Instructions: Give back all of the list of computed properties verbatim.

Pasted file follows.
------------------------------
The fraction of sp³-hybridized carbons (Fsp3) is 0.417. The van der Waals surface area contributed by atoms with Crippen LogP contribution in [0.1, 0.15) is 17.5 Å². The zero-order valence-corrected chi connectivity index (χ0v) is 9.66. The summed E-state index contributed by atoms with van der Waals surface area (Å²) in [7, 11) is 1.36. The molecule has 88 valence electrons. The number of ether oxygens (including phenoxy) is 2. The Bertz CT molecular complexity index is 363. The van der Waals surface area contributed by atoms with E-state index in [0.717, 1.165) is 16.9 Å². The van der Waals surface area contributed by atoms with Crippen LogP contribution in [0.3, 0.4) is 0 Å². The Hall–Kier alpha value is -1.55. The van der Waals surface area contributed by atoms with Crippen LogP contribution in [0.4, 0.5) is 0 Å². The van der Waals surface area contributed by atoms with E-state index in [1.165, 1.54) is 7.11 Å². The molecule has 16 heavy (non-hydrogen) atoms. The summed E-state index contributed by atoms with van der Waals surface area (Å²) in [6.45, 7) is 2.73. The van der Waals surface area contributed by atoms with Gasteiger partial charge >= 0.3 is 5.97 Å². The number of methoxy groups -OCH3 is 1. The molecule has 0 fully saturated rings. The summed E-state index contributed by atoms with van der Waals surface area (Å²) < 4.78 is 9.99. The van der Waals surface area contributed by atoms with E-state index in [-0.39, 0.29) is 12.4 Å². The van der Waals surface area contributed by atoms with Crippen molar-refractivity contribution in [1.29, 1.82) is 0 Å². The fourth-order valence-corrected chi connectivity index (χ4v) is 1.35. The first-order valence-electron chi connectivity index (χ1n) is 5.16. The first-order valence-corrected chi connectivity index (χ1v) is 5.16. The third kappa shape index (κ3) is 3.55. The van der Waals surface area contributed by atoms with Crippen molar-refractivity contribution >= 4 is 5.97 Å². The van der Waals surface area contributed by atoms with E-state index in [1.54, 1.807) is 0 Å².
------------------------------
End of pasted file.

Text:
The fraction of sp³-hybridized carbons (Fsp3) is 0.417. The van der Waals surface area contributed by atoms with Crippen LogP contribution in [0.1, 0.15) is 17.5 Å². The zero-order valence-corrected chi connectivity index (χ0v) is 9.66. The summed E-state index contributed by atoms with van der Waals surface area (Å²) in [7, 11) is 1.36. The molecule has 88 valence electrons. The number of ether oxygens (including phenoxy) is 2. The Bertz CT molecular complexity index is 363. The van der Waals surface area contributed by atoms with E-state index in [0.717, 1.165) is 16.9 Å². The van der Waals surface area contributed by atoms with Crippen LogP contribution in [0.3, 0.4) is 0 Å². The Hall–Kier alpha value is -1.55. The van der Waals surface area contributed by atoms with Crippen LogP contribution in [0.4, 0.5) is 0 Å². The van der Waals surface area contributed by atoms with E-state index in [1.165, 1.54) is 7.11 Å². The molecule has 16 heavy (non-hydrogen) atoms. The summed E-state index contributed by atoms with van der Waals surface area (Å²) in [6.45, 7) is 2.73. The van der Waals surface area contributed by atoms with Gasteiger partial charge >= 0.3 is 5.97 Å². The number of methoxy groups -OCH3 is 1. The molecule has 0 fully saturated rings. The summed E-state index contributed by atoms with van der Waals surface area (Å²) < 4.78 is 9.99. The van der Waals surface area contributed by atoms with E-state index in [-0.39, 0.29) is 12.4 Å². The van der Waals surface area contributed by atoms with Crippen molar-refractivity contribution in [1.29, 1.82) is 0 Å². The fourth-order valence-corrected chi connectivity index (χ4v) is 1.35. The first-order valence-electron chi connectivity index (χ1n) is 5.16. The first-order valence-corrected chi connectivity index (χ1v) is 5.16. The third kappa shape index (κ3) is 3.55. The van der Waals surface area contributed by atoms with Crippen molar-refractivity contribution >= 4 is 5.97 Å². The van der Waals surface area contributed by atoms with E-state index in [1.54, 1.807) is 0 Å².